Relationship Economics 101

The challenge in life and in relationships is finding a healthy equilibrium between the supply and demand of something, anything and everything. It is an economic concept. But it also applies to affection, intimacy, love, care, money, time, effort in relationships as much as it does to physical materials in economics. Everything. Everything that is important in life.

Take SM. Most of us have an oversupply of affection, intimacy and dare I say sexual desire for our refuser spouse. However, there is little to no demand of that from the refusers' side. That's a serious mismatch of supply and demand. Like anything else, if you find too many of an item in a store and you don't really want to buy any, how much would you pay for that item? Answer: not a whole lot, if any at all. In SM, the oversupply alone causes our spouses to feel pressured by our "constant pestering". The more we supply our passion, the more the refusers feel drowned. On our end, it causes us to feel rejected when we try to give our spouses what in our minds are precious. Make no mistake, passion, affection, intimacy and love are precious, but they are only precious when there is a demand. This ultimately results in resentment on both sides because what we feel is precious is viewed as oversupplied and cheap and worse, worthless, to our spouses. The only difference between something being priceless and it being worthless is a two letter word: NO.

Let's flip the table for a moment. We feel terrible in our SM because we actually want to receive affection, intimacy and passion from our spouses. That's the demand side of the equation. However, our spouses supply little to none. When demand outstrips supply in a particular item, the value of such item skyrockets and the supplier of such item gets the perverbial upper hand in the deal. It makes the party demanding such item feel desperate and results in them losing control of the terms of the transaction. In SM, the lack of supply of affection and intimacy by the refusers gives them control of the marriage. We find ourselves paying an increasingly higher "price" to try to get that ever-decreasing supply of affection. The more we do to try to demand passion and intimacy, the more control we are yielding to the refusers. Often times refusers actually use that control against us because they know they can. In other words, our demand of such affection against zero supply results in us yielding more and more control of our marriage to our refusers. It ultimately allows them to manipulate us and the marriage and makes us feel manipulated and humiliated.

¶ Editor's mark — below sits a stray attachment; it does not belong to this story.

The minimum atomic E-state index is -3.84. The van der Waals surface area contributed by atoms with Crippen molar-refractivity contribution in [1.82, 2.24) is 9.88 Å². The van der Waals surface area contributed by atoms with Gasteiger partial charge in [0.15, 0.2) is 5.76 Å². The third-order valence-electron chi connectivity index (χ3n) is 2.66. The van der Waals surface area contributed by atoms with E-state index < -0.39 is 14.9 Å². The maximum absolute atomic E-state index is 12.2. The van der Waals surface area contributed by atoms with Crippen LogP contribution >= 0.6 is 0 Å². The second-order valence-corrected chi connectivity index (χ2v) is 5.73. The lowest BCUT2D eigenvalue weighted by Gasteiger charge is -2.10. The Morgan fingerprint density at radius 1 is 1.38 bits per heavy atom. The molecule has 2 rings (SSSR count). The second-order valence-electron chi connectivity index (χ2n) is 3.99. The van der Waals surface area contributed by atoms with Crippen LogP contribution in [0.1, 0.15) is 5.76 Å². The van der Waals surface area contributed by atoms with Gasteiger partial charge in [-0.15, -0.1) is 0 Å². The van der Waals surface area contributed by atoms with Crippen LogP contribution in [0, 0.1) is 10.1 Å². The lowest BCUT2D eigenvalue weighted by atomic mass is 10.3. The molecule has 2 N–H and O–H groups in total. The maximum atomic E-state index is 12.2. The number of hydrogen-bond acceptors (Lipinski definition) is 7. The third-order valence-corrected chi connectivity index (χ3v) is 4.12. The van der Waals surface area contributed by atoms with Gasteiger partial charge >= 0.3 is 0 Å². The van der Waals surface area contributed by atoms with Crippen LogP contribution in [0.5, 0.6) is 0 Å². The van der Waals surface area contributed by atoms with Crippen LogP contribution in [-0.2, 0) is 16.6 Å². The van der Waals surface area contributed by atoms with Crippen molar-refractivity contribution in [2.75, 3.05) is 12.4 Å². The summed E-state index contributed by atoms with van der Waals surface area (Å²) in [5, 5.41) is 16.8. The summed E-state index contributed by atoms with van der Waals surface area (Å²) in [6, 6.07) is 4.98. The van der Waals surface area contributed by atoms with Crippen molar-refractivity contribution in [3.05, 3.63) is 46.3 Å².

Usually by the time we realize there is a supply/demand mismatch in a relationship, it is already too far into the problem. Some SMs get reversed when both sides can reset their expectations and learn to rediscover that equilibrium, or perhaps a new equilibrium. Many, however, don't survive the mismatch because resentments are deeply rooted or the refusers do not want to give up that control of the marriage that they've gained by an extended period of tight supply control. In this case, there is no new equilibrium and the marriage is ultimately doomed. No sane person can live his/her whole life feeling cheap, worthless, humiliated or manipulated or all of the above.

The object of this relationship economics 101 class is: Relationship, like goods and services, is all about supply and demand. A healthy relationship/marriage is one in which a supply-demand equilibrium exists. Those that are in mismatch, try your best to rediscover that equilibrium or plan your exit so you can create a new supply-demand equation in equilibrium with someone else.

DolphinSmiles DolphinSmiles
41-45, M
9 Responses May 18, 2012

Excelent post¡

Equilibrium assumes full knowledge ... and really when does that happen? <br />